Q: Why should my school get involved in external competitions?
Once students step above the in-school competition, they enter a very competitive market. Competing outside of the school provides a platform for students to operate outside their comfort zone. The number of competitors increases as does the quality of the competition. The better they can be prepared to take on the fierce competition, the better they will be able to make the transition to the world of work.
SUBS in Schools is the academic equivalent of team sports, which provide an opportunity to undertake competition based on an academic pathway. Students are required to adhere to strict rules and regulations, documented in two separate documents, the Technical Regulations and the Competition Rules. These documents, while extensive, can be simplified for internal school competitions but should form the basis for implementing SUBS in Schools internally.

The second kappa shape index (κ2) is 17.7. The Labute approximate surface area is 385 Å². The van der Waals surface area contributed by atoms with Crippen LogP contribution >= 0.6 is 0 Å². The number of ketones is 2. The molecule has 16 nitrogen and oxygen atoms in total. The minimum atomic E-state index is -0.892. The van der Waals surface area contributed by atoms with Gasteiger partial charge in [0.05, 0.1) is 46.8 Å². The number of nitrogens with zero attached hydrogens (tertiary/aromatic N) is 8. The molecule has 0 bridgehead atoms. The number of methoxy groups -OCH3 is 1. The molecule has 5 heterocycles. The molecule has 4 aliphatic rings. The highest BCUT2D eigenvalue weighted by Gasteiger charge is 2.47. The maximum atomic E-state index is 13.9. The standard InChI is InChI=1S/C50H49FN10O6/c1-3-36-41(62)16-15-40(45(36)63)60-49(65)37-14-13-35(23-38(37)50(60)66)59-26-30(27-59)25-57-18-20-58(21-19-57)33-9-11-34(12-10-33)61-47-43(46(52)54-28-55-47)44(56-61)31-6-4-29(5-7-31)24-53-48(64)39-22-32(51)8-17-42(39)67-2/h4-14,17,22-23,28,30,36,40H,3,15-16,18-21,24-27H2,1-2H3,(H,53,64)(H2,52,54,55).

Q: What’s involved in competitions?
There are many levels and classes of competitions through which teams can progress. To participate in tournaments, teachers must register their teams. Team registration is independent to school registration and is only for teams looking to compete in state or national events. Progression to a national final is dependent on a team’s performance in the state final. The top team progresses based on performance, with some ‘wildcard’ opportunities offered to teams with the potential or capacity to step up and operate at a higher level.
Find out more at the Re-Engineering Australia Foundation website.
Let us know you're interested by registering for further information and updates below.